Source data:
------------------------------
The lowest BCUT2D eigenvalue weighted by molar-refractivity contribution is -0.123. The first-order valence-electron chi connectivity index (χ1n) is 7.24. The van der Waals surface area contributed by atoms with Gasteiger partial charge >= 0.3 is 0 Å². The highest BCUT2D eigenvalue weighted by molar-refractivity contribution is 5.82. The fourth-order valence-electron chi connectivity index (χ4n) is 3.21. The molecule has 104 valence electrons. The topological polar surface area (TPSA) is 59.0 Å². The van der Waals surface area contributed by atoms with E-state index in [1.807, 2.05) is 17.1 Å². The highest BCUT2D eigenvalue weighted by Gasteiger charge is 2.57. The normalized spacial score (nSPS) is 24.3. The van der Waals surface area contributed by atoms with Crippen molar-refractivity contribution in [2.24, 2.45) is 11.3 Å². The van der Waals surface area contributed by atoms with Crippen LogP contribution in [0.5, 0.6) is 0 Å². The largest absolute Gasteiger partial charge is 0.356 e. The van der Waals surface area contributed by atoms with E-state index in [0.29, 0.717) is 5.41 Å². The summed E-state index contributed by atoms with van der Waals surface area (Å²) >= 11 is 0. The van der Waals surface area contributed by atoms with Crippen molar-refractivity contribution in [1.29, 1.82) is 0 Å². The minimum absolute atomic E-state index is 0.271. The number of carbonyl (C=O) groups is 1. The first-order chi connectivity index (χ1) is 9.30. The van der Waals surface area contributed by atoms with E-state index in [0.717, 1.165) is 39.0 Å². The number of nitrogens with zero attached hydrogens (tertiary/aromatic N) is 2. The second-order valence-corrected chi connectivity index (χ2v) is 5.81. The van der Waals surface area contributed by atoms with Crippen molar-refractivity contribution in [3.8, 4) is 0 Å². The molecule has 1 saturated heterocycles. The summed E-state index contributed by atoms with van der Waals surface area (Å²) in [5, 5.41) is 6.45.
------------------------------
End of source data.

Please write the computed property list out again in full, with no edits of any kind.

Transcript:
The lowest BCUT2D eigenvalue weighted by molar-refractivity contribution is -0.123. The first-order valence-electron chi connectivity index (χ1n) is 7.24. The van der Waals surface area contributed by atoms with Gasteiger partial charge >= 0.3 is 0 Å². The highest BCUT2D eigenvalue weighted by molar-refractivity contribution is 5.82. The fourth-order valence-electron chi connectivity index (χ4n) is 3.21. The molecule has 104 valence electrons. The topological polar surface area (TPSA) is 59.0 Å². The van der Waals surface area contributed by atoms with E-state index in [1.807, 2.05) is 17.1 Å². The highest BCUT2D eigenvalue weighted by Gasteiger charge is 2.57. The normalized spacial score (nSPS) is 24.3. The van der Waals surface area contributed by atoms with Crippen molar-refractivity contribution in [2.24, 2.45) is 11.3 Å². The van der Waals surface area contributed by atoms with Crippen LogP contribution in [0.5, 0.6) is 0 Å². The largest absolute Gasteiger partial charge is 0.356 e. The van der Waals surface area contributed by atoms with E-state index in [0.29, 0.717) is 5.41 Å². The summed E-state index contributed by atoms with van der Waals surface area (Å²) >= 11 is 0. The van der Waals surface area contributed by atoms with Crippen molar-refractivity contribution in [1.29, 1.82) is 0 Å². The minimum absolute atomic E-state index is 0.271. The number of carbonyl (C=O) groups is 1. The first-order chi connectivity index (χ1) is 9.30. The van der Waals surface area contributed by atoms with E-state index in [0.717, 1.165) is 39.0 Å². The number of nitrogens with zero attached hydrogens (tertiary/aromatic N) is 2. The second-order valence-corrected chi connectivity index (χ2v) is 5.81. The van der Waals surface area contributed by atoms with Crippen molar-refractivity contribution in [3.8, 4) is 0 Å². The molecule has 1 saturated heterocycles. The summed E-state index contributed by atoms with van der Waals surface area (Å²) in [5, 5.41) is 6.45.